The optimal protein level for Macrobrachium is probably 27 to 35 percent, with somewhat higher needs for juveniles. Some researchers believe the animals exhibit negative growth if dietary protein exceeds 40 percent. M. rosenbergii have qualitative requirements for the same 10 amino acids essential to penaeid shrimp, except lysine. A tentative lysine requirement was established at 1.4 percent of diet in M. rosenbergii.
In India, polysaccharides at levels of 30 to 40 percent of dry diets are used for freshwater prawns. Additional research is needed to define the carbohydrate requirements of the giant freshwater and riverine prawns at various stages of growth and development under different farm conditions.
Essential fatty acids of the linolenic series have greater value to marine crustaceans, while the macrobrachiums require more linoleic series or a mixture of both. A dietary requirement of 1 to 2 percent linolenic acids is indicated for freshwater prawns. An absolute requirement for cholesterol by M. rosengergii and M. malcolmsoni is unconfirmed.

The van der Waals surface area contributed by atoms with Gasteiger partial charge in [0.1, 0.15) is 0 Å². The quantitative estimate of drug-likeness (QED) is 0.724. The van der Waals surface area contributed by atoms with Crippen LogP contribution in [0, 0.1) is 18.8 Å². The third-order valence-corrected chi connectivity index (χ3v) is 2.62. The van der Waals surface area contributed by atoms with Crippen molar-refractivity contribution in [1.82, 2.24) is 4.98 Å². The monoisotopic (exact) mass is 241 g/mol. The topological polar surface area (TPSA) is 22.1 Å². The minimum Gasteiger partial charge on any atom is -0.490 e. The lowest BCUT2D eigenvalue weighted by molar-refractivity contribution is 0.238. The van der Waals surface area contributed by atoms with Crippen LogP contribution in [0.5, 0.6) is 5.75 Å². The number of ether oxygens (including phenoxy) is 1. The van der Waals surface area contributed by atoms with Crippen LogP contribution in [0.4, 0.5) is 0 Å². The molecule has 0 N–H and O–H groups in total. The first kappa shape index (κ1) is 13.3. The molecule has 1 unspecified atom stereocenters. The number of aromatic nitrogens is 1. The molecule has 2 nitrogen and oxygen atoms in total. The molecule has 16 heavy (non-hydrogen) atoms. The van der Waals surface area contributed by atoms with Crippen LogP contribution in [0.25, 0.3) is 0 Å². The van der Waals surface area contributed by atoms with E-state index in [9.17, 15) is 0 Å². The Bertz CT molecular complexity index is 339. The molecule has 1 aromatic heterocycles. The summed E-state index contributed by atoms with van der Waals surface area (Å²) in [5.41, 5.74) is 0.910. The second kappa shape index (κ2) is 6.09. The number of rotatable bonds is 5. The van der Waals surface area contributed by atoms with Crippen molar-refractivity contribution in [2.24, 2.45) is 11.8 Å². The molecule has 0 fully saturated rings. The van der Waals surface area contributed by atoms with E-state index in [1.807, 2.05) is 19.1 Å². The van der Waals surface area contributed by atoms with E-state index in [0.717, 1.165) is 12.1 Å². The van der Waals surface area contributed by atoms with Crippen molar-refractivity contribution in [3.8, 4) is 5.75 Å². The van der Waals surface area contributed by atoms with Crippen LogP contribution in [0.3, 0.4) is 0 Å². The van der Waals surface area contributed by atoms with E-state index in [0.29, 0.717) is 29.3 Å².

Little information is available on the vitamin and mineral requirements of freshwater prawns. However, it is known that insufficient vitamin levels cause cessation or retardation of metamorphosis and result in high mortality during prawn larval development. A deficiency of ascorbic acid leads to blackening of the esophagus wall, cuticle, gastric wall, hind gut wall and gills.
Freshwater prawns are among the best species for culture because they can be grown in both fresh and low-salinity waters. They are omnivorous and hardy, and have the maximum growth potential among the cultured prawns. Freshwater prawns are in demand in both local and export markets. Data on the aquaculture production of various Macrobrachium species is given in Table 1.
Sukumaran, Aquaculture production of freshwater prawns, Table 1
|Catla catla (60%)||3,500|
|Labeo rohita (40%)|
|Catla catla (60%)|
|Labeo rohita (40%)||3,500|